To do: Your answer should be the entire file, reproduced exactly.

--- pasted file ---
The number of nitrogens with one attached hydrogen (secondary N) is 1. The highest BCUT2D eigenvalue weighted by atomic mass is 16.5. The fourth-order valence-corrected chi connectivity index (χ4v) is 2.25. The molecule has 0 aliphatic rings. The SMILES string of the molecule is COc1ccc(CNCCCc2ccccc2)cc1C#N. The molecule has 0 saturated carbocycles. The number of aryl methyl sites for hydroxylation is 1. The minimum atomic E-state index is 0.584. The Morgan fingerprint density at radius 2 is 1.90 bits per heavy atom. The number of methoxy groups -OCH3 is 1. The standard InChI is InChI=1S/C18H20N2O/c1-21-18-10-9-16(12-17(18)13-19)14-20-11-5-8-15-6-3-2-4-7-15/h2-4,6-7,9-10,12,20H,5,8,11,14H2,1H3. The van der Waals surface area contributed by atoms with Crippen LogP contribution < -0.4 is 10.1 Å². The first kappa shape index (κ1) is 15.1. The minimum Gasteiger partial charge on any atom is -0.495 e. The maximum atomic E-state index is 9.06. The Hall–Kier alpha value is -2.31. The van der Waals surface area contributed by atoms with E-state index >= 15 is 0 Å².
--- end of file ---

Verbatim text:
The number of nitrogens with one attached hydrogen (secondary N) is 1. The highest BCUT2D eigenvalue weighted by atomic mass is 16.5. The fourth-order valence-corrected chi connectivity index (χ4v) is 2.25. The molecule has 0 aliphatic rings. The SMILES string of the molecule is COc1ccc(CNCCCc2ccccc2)cc1C#N. The molecule has 0 saturated carbocycles. The number of aryl methyl sites for hydroxylation is 1. The minimum atomic E-state index is 0.584. The Morgan fingerprint density at radius 2 is 1.90 bits per heavy atom. The number of methoxy groups -OCH3 is 1. The standard InChI is InChI=1S/C18H20N2O/c1-21-18-10-9-16(12-17(18)13-19)14-20-11-5-8-15-6-3-2-4-7-15/h2-4,6-7,9-10,12,20H,5,8,11,14H2,1H3. The van der Waals surface area contributed by atoms with Crippen LogP contribution < -0.4 is 10.1 Å². The first kappa shape index (κ1) is 15.1. The minimum Gasteiger partial charge on any atom is -0.495 e. The maximum atomic E-state index is 9.06. The Hall–Kier alpha value is -2.31. The van der Waals surface area contributed by atoms with E-state index >= 15 is 0 Å².